What if you want to expose an API to a certain Microservice externally? Or regulate internal usage for performance reasons or constraints from computing power, SLA, licensing or other reasons? Well, this can be done by using the API Manager to define subscriptions and throttle traffic if required. This way you can protect your Microservices from over use and potential performance issues. For external access you can even use subscriptions and get paid for access to the data that your Microservice can expose.
We touched on this subject under the ”Performance” headline above. However, the data gathered on API usage and access from the API Manager can be used to measure performance and give you both reactive and proactive intel on your Microservices usage as well as many many other purposes. At an aggregated level, intel from your Microservices usage can be used to make important and well informed business decisions. API/Microservices usage may even be used to create new business opportunities based on knowledge regarding which information is requested and for what purpose.
In order to let others communicate with your Microservice, you must document your API and tell the user how the interaction is supposed to go. What information does the communicating piece of software need to provide, what kind of output can be expected and how is this output delivered? API Managers provide an excellent place for this kind of information and often provide a framework for how to document your APIs, assisting external users with means of communicating with your Microservice.
An efficient API Manager is an important part of your reference architecture/platform for your Microservices initiative. Since the way to communicate with Microservices are through APIs we will end up with a lot of APIs to communicate with in a Microservices architecture. This is something that software vendors and platform companies have noticed and we are now seeing an investment in the next generation of API Managers, where they are modified to fit even better into a Microservices initiative. The upcoming version 3.0 of the WSO2 API Manager will for instance provide developers with even more flexibility and deployment options, where each Microservice can be deployed with its own small API Manager to further add to high availability and scaling options for each API. The updated API Manager will further add functionality, such as auto discovery, proxy, integration and routing, that was previously in the Microservices layer.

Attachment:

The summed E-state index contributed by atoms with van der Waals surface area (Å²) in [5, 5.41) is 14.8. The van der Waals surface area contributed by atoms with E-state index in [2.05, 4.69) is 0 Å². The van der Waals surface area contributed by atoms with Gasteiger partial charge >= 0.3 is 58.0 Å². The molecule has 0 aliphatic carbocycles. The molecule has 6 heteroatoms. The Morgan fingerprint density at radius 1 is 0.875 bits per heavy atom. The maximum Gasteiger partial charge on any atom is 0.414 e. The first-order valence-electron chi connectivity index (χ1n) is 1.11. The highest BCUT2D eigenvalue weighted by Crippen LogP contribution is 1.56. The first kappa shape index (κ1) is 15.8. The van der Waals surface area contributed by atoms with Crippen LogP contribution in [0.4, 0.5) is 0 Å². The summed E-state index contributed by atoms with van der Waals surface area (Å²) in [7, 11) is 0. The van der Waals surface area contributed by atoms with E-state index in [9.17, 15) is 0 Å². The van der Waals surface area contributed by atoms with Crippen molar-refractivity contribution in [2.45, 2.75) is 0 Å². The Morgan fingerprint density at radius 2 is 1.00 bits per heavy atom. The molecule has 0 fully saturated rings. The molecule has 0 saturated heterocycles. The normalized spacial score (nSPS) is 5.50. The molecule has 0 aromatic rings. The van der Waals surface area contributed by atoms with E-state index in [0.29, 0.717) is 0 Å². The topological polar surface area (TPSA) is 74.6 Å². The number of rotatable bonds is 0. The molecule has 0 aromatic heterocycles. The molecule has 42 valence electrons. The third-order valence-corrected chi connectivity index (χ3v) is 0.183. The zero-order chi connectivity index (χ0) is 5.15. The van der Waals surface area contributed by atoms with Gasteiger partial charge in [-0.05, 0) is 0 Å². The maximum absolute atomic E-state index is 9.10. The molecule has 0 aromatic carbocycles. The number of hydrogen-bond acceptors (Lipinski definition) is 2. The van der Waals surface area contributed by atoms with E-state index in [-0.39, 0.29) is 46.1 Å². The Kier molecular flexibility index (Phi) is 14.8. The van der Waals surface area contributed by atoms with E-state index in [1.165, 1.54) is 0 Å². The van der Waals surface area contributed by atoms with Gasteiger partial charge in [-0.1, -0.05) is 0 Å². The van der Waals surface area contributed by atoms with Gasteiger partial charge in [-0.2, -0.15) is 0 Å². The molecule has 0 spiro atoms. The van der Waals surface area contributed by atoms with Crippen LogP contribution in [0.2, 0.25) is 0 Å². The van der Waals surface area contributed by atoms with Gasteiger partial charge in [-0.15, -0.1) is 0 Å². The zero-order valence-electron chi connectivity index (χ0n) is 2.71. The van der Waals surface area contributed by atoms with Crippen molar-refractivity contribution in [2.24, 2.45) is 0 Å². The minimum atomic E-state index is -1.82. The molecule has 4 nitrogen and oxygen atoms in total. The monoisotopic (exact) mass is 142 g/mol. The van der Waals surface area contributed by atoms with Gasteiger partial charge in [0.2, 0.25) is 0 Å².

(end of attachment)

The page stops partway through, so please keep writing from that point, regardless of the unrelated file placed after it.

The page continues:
The further development of the API Management capabilities related to Microservices will be interesting to follow and we expect this area to be one of the talking points in the development community in the time to come.
Learn more about our Microservices Ready model here
- Microservices Ready Model Step 1 – Strategy
- Microservices Ready model step 2 – Organisation
- Microservices Ready model step 3 – Guidelines
- Microservices Ready model step 4 – Reference Architecture
- Microservices Ready model step 6 – DevOps
- Microservices Ready model step 7 – Test